School of Veterinary Medicine, Louisiana State University, Baton Rouge, LA, USA
The feline liver can sometimes be tricky to examine in obese cats. A common error is to mistake the falciform fat for the liver, commonly seen in beginning sonographers. Careful attention to the hyperechoic liver capsule helps the sonographer to see the separation between the fat and the liver. Comparatively, the falciform fat should be hyperechoic compared to the liver.
The use of ultrasound and ultrasound-guided tissue sampling has now surpassed the use of survey radiography for the diagnosis of many liver diseases due to its broad availability and greater sensitivity. Diffuse parenchymal disease generally affects all lobes and may appear normal, iso- or hyperechoic. Examples include cholangiohepatitis, diffuse prenodular (early) metastatic carcinoma or sarcoma, round cell neoplasia (lymphoma, mast cell disease and histiocytic sarcoma), patchy or diffuse fatty infiltration, vacuolar hepatopathy, storage diseases (amyloidosis, copper), toxic hepatopathy and early degenerative changes associated with micronodular hyperplasia and fibrosis. The overall accuracy of ultrasound as the sole criterion for discriminating among the categories of diffuse liver disease is <60% in cats. It is generally not possible to make a final diagnosis based on the combination of sonographic findings and biochemical and hematological data with diffuse liver disease. Tissue sampling, preferably for histological examination, is required for a definitive diagnosis in most instances, even if the liver appears sonographically normal.
Vacuolar changes in the liver associated with lipidosis usually cause hepatomegaly in conjunction with diffuse hyperechogenicity and rounded borders. Inflammatory disease can be associated with diffuse hypoechogenicity. If acute hepatitis or cholangiohepatitis is present, the liver may appear to have high contrast; a hypoechoic parenchyma with pronounced hyperechogenicity of the portal veins. Chronic inflammation of the liver will usually result in hyperechoic or mixed echogenicities. When fibrosis or cirrhosis is present, the liver may be smaller and hyperechoic. If nodular hyperplasia develops, such as with vacuolar hepatopathy, the liver may appear more heterogeneous and nodular, such as in neoplastic disease. Other differentials for this pattern include amyloidosis in cats.
Focal or multifocal changes in the liver parenchyma are easier to identify sonographically than diffuse changes. Hypo-, hyper- and anechoic lesions are easy to identify as they contrast better with the surrounding parenchyma. Therefore, cystic lesions are the easiest to detect, even when very small.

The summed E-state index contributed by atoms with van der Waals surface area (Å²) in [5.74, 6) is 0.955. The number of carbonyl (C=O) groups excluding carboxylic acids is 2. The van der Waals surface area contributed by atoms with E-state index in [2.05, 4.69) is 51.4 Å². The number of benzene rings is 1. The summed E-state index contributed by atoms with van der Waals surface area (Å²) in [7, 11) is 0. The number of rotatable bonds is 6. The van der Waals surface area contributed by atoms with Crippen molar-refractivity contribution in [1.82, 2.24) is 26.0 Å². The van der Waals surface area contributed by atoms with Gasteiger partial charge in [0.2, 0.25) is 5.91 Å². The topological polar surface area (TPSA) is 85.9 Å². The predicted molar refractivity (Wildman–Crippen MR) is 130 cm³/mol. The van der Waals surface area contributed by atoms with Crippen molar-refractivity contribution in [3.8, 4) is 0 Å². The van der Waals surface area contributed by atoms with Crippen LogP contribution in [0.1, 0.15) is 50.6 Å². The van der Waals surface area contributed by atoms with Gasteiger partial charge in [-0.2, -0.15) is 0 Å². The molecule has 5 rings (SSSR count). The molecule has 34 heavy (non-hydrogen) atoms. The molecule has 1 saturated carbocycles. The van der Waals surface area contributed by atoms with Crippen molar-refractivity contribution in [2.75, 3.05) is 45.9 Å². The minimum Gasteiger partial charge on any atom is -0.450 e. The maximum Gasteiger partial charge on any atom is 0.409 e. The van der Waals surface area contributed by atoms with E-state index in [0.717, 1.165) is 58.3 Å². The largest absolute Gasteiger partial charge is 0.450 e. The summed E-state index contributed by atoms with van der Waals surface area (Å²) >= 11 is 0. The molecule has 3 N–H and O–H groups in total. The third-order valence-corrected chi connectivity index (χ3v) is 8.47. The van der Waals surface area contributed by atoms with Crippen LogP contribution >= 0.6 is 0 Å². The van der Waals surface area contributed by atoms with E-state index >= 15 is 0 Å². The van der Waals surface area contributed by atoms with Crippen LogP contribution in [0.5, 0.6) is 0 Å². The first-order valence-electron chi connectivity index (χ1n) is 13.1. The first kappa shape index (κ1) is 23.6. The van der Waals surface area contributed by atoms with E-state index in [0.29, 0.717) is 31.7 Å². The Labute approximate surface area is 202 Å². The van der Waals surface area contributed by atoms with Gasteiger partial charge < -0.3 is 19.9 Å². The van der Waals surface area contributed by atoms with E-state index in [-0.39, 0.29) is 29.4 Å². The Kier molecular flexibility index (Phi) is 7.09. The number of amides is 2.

Anechoic cavitary structures in the liver can be due to necrosis, neoplasms or cysts. Cyst structures generally have sharply defined borders, can be round or irregular in shape and may even contain hyperechoic septa within them. Causes include congenital cysts, due to cavitations following trauma, biliary pseudocysts or parasitism. Unfortunately, biliary cystadenomas and cystadenocarcinomas may appear similarly.
Neoplastic disease of the liver may manifest as diffuse, multifocal or focal disease sonographically. Diffuse disease is usually due to round-cell neoplasia. Lymphoma, histiocytic sarcoma and mast cell tumor are the most common neoplasms that may lead to diffuse changes that remain sonographically undetectable. Carcinomas tend to be diffusely spread throughout the liver and often lead to a mixed pattern.
Malignant nodules have a highly varied appearance and size. They may appear as hypo- or hyperechoic nodules, target lesions or heterogenous ill-defined nodules. Hypoechoic nodules can be due to nodular hyperplasia, metastases, lymphoma, histiocytic sarcoma, primary neoplasia, necrosis, hematomas and abscesses. For this reason, tissue sampling is critical to a definitive diagnosis and the presence of hepatic nodules is not synonymous with malignancy. Hepatic target lesions have a positive predictive value for malignancy of 74% and emphasize the fact that histological type cannot be predicted by the presence of target lesions.
Hepatic abscessation occurs rarely in small animals and may appear similar to a primary tumor, granuloma or hematoma due to their highly variable sonographic features. Sonographically, they may be round to irregular in shape with either a hypoechoic central region or of mixed echogenicity. Reverberation artifacts may be detected due to gas accumulations within the necrotic tissue. Focal peritonitis may be seen with abscessation and includes free peritoneal fluid and focal hyperechoic mesentery.
The feline gall bladder is typically ovoid but can be bilobed. The cystic duct is highly tortuous in the cat. The gallbladder wall is approximately 1 mm thick in the cat and the bile is anechoic. Gallbladder wall thickening and sludge are indicative of gallbladder disease.
Cholecystocentesis is helpful in these instances for performing bacteriology and cytology. Extrahepatic bile duct obstruction often results in dilation of the common bile duct, between the porta hepatis and the major duodenal papilla. The papilla is fairly easy to identify in cats as it is round and echogenic, located at the wall of the cranial duodenum, a short distance from the pylorus. The common bile duct is easily visible in most cats as a thin anechoic tube ventral to the portal vein, another large and easy to identify structure in the cat. Only about half of cats with obstructive biliary disease have a dilated gallbladder. The bile duct should be traced and observed for wall thickening, intraluminal echogenic or hyperechoic shadowing material and for papillary masses. Inflammatory disease of the papilla can be as obstructive as a cholelith.